LAS VEGAS - Pressure continues to build for a luxury car track turned location of a deadly wreck. SpeedVegas has faced lawsuits, an OSHA investigation that resulted in fines and an extremely rare involuntary petition for bankruptcy. Xenophon Peters is the partner at Peters and Associates. Peters says, "just being here for 10 years, I don't think I've ever seen an involuntary petition against a big business."
Peters says this chapter 11 petition aims to reorganize company debt within SpeedVegas so money can be repaid. Peters says, "to file it, you would have had to have gone through the normal course of trying to collect on your debt and you're just getting no where. There's also a rational of trying to stop the transfer of assets."
In this type of filing, SpeedVegas has 20 days to respond. Peters, who's not associated with the case, says it's likely the company will object. Otherwise, the case would be automatically approved. Should SpeedVegas respond, the next step would be to go in front of a bankruptcy judge.
Peters says, "if they feel like the business is just going to shut down because of these other claims, that they're not going to be able to pay, then maybe these creditors want to try and get their money as quickly as possible. If it's uncovered that there was no mismanagement of funds and the debt hasn't been grossly mismanaged, they could always be liable for the attorney fees that SpeedVegas has paid to defend this."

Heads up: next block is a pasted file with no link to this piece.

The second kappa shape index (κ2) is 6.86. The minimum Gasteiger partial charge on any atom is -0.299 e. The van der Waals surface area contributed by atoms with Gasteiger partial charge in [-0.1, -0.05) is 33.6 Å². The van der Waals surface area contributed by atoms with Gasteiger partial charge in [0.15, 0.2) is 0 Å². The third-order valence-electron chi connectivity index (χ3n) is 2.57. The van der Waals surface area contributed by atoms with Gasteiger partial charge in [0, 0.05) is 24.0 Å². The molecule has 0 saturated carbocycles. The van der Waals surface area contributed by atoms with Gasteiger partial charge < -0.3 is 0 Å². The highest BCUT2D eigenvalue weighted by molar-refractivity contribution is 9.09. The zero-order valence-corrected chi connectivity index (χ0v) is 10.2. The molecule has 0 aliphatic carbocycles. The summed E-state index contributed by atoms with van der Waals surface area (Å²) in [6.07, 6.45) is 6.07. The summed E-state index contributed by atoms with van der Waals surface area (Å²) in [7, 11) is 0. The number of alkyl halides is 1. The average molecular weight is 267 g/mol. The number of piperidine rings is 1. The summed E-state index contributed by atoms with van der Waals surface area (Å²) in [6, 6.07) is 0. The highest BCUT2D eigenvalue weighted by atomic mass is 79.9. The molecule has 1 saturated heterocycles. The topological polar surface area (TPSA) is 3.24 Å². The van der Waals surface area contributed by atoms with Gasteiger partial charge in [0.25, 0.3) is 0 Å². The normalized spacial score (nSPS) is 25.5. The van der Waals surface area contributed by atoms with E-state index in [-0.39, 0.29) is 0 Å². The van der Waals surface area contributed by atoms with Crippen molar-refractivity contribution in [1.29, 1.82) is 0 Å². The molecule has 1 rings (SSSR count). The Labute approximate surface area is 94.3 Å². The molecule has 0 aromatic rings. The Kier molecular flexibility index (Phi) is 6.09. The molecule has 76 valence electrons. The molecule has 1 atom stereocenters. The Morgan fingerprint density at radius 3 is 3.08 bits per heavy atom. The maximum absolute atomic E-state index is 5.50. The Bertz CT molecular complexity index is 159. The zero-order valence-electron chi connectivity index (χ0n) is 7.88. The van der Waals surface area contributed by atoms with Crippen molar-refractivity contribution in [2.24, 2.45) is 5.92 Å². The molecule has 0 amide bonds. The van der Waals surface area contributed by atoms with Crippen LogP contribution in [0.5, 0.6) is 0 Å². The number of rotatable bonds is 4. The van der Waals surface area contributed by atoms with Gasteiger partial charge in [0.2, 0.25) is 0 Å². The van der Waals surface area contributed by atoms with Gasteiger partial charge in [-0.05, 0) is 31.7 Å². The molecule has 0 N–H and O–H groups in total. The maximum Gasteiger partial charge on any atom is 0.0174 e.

Overall, it's the speed of this rare petition that could be motivating creditors or the fear that SpeedVegas could end up filing chapter 7 bankruptcy later on down the road.
However, Peters says it's also an opportunity for the company to restructure funds and pay off their debts if possible. Peters says, "there's a good chance SpeedVegas recovers from this."
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